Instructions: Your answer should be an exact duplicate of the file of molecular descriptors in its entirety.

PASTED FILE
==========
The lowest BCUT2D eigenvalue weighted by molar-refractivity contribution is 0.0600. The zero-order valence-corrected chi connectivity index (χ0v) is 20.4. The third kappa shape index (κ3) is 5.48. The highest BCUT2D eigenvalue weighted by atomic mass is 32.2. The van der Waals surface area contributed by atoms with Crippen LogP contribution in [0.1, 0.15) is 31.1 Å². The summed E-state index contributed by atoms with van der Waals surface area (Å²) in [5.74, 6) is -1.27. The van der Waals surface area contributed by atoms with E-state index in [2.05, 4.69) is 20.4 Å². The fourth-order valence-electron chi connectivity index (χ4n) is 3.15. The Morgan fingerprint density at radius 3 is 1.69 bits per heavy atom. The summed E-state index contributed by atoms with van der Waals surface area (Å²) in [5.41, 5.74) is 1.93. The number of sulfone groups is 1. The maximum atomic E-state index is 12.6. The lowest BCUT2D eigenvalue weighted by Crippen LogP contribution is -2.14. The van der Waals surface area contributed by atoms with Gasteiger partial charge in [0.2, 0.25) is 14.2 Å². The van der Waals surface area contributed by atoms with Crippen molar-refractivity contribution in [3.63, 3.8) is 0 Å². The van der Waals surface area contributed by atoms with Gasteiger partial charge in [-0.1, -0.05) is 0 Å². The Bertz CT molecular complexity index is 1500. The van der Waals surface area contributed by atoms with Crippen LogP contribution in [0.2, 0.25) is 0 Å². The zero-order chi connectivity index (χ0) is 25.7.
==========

The lowest BCUT2D eigenvalue weighted by molar-refractivity contribution is 0.0600. The zero-order valence-corrected chi connectivity index (χ0v) is 20.4. The third kappa shape index (κ3) is 5.48. The highest BCUT2D eigenvalue weighted by atomic mass is 32.2. The van der Waals surface area contributed by atoms with Crippen LogP contribution in [0.1, 0.15) is 31.1 Å². The summed E-state index contributed by atoms with van der Waals surface area (Å²) in [5.74, 6) is -1.27. The van der Waals surface area contributed by atoms with E-state index in [2.05, 4.69) is 20.4 Å². The fourth-order valence-electron chi connectivity index (χ4n) is 3.15. The Morgan fingerprint density at radius 3 is 1.69 bits per heavy atom. The summed E-state index contributed by atoms with van der Waals surface area (Å²) in [5.41, 5.74) is 1.93. The number of sulfone groups is 1. The maximum atomic E-state index is 12.6. The lowest BCUT2D eigenvalue weighted by Crippen LogP contribution is -2.14. The van der Waals surface area contributed by atoms with Gasteiger partial charge in [0.2, 0.25) is 14.2 Å². The van der Waals surface area contributed by atoms with Crippen molar-refractivity contribution in [3.63, 3.8) is 0 Å². The van der Waals surface area contributed by atoms with Gasteiger partial charge in [-0.1, -0.05) is 0 Å². The Bertz CT molecular complexity index is 1500. The van der Waals surface area contributed by atoms with Crippen LogP contribution in [0.2, 0.25) is 0 Å². The zero-order chi connectivity index (χ0) is 25.7.